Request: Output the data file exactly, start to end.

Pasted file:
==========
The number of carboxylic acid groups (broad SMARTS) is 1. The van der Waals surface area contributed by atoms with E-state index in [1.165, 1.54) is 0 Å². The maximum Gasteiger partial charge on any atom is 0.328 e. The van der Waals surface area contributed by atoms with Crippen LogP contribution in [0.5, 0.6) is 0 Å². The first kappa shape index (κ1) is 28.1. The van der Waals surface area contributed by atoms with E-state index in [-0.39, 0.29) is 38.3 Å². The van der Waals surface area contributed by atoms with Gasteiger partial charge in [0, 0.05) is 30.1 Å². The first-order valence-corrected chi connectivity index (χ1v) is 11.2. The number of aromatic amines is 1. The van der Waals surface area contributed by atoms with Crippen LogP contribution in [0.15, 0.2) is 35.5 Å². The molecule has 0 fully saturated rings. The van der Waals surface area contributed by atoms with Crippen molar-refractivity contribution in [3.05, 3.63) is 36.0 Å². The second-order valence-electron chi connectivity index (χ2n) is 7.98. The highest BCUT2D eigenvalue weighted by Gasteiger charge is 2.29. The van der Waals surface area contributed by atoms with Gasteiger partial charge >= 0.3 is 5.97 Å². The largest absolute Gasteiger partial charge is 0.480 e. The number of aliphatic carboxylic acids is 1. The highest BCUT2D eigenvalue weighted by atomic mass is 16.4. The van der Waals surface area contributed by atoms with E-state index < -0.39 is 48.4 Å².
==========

The number of carboxylic acid groups (broad SMARTS) is 1. The van der Waals surface area contributed by atoms with E-state index in [1.165, 1.54) is 0 Å². The maximum Gasteiger partial charge on any atom is 0.328 e. The van der Waals surface area contributed by atoms with Crippen LogP contribution in [0.5, 0.6) is 0 Å². The first kappa shape index (κ1) is 28.1. The van der Waals surface area contributed by atoms with E-state index in [-0.39, 0.29) is 38.3 Å². The van der Waals surface area contributed by atoms with Gasteiger partial charge in [0, 0.05) is 30.1 Å². The first-order valence-corrected chi connectivity index (χ1v) is 11.2. The number of aromatic amines is 1. The van der Waals surface area contributed by atoms with Crippen LogP contribution in [0.15, 0.2) is 35.5 Å². The molecule has 0 fully saturated rings. The van der Waals surface area contributed by atoms with Crippen molar-refractivity contribution in [3.05, 3.63) is 36.0 Å². The second-order valence-electron chi connectivity index (χ2n) is 7.98. The highest BCUT2D eigenvalue weighted by Gasteiger charge is 2.29. The van der Waals surface area contributed by atoms with Gasteiger partial charge >= 0.3 is 5.97 Å². The largest absolute Gasteiger partial charge is 0.480 e. The number of aliphatic carboxylic acids is 1. The highest BCUT2D eigenvalue weighted by atomic mass is 16.4. The van der Waals surface area contributed by atoms with E-state index < -0.39 is 48.4 Å².